2 B R 0 2 B
By Kurt Vonnegut, Jr.
Published by Librivox
Read by Phil Chenevert
Pennsylvania 6-5000! Yes, the name of the story is actually a phone number and in the story is pronounced “Two Bee or Naught Two Bee.” It’s the number of the Assisted Suicide Hotline for the Federal Bureau of Termination.
Anyway this is just another delightful tale by Kurt Vonnegut, Jr. (Yes, I am being sarcastic). Similar to his better known story “Welcome to the Monkey House,” it is set in a world where not only is assisted suicide legal but encouraged. When he wrote this back in the early sixties, it might have seemed like the liberalization of America would continue to its ultimate conclusion, but like most people his future vision was not perfect nor did he really have 20-20 hindsight. None of us do. We look back and see what we expect to see. I think the English history satire, 1066 and All That, said it best, “History is not what you thought. It is what you can remember.” In this case, what so many failed to foresee was that liberality and conservatism, in whatever form they take, both swing like a pendulum. Both liberal and conservative minded people should take care as to just how hard they work toward their goals of what they think is a perfect society, because the further you push it in the direction you want, the further it is eventually going to swing back, although almost never in the manner you might expect. I could go on for a whole book on the subject, but I’m so far off on a tangent at the moment I need a safety line to bring me back to the book review.
This is not one of Vonnegut’s better stories. It doesn’t really tell us a story, just paints a brief verbal picture of a society I doubt many would want to live in. This future has stabilized the total population of the USA at a mere forty million (and, I guess either the rest of the world has joined in – I seem to remember a brief statement as to the total world population, but cannot recall what it was – otherwise I cannot imagine such a situation in which the US would not then be attacked by an enemy with an overwhelmingly greater population) and has done so because the cure for aging has been found so nobody dies of old age and no one can be born without someone else volunteering to die in their place.
So we find ourselves in a maternity waiting room where a man is waiting for the impending birth of triplets. The doctor and a representative of the Federal Bureau of Termination (believing he has only one volunteer for the three) explain that the one surviving baby will “live on a happy, roomy, clean, rich planet.” However, the man does not want to send his grandfather and two of his children to death, so as an option he pulls out a gun, shoots the doctor, the bureaucrat and himself, thereby making room for all three children. Which I guess is a happy ending of sorts.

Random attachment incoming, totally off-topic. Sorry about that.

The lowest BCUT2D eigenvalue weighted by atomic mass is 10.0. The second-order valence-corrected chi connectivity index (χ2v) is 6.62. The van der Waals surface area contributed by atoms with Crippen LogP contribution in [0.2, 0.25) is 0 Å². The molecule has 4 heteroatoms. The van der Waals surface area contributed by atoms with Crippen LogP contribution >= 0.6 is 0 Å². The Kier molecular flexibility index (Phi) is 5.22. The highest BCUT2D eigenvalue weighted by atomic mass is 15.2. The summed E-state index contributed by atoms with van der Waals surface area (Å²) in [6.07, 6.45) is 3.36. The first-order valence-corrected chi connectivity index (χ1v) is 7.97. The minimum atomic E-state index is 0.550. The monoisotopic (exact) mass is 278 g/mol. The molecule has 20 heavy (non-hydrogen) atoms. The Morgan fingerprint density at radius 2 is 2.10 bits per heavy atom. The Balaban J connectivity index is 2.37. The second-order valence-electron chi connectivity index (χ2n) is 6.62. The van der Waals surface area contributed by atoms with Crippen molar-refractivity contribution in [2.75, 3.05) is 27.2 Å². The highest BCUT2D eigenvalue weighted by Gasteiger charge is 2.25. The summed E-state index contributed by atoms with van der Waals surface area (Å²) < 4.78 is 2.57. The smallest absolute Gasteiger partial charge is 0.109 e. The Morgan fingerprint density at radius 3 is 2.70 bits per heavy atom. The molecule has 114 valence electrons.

Meanwhile a painter nearby, who we are told is about two hundred years old, witnesses the scene and decides it’s his time to go as well. He is unable to shoot himself with the same gun, though so he calls 2BR02B and makes an appointment for himself and gets a cheery thank you from the receptionist.
There are a lot of problems with the story, not the least of which is that the scene as depicted cannot be an uncommon one. I can easily see a parent committing suicide to make room for his or her kid and if there are twins or, as in this story, triplets, murder-suicides would be an obvious resort. Since this has been going on for some two hundred years in the story, it cannot be a new situation. It seems to me that the moment an obstetrician detects a multiple birth, security would be ramped up on the family until everything was settled.
Anyway murder should be the end of the story, the voluntary suicide of the old painter (who has been working on a mural about the heroic doctors and nurses who conquered death) is just gratuitous leaving me very dissatisfied with the story.
Phil Chenevert reads this story in his usual off-handed manner which, I think, fits the nature of the tale perfectly. There are times his reading manner annoys me, but this was definitely not one of those times. For some reason (must be the Vonnegut name – it cannot be the literary merits of the story), this story has been recorded many times by Librivox readers, so I suppose I should listen to some of them sometime, but Mister Chenevert’s reading sets a very high bar for any other narrator.
It’s a so-so story, but an excellent reading.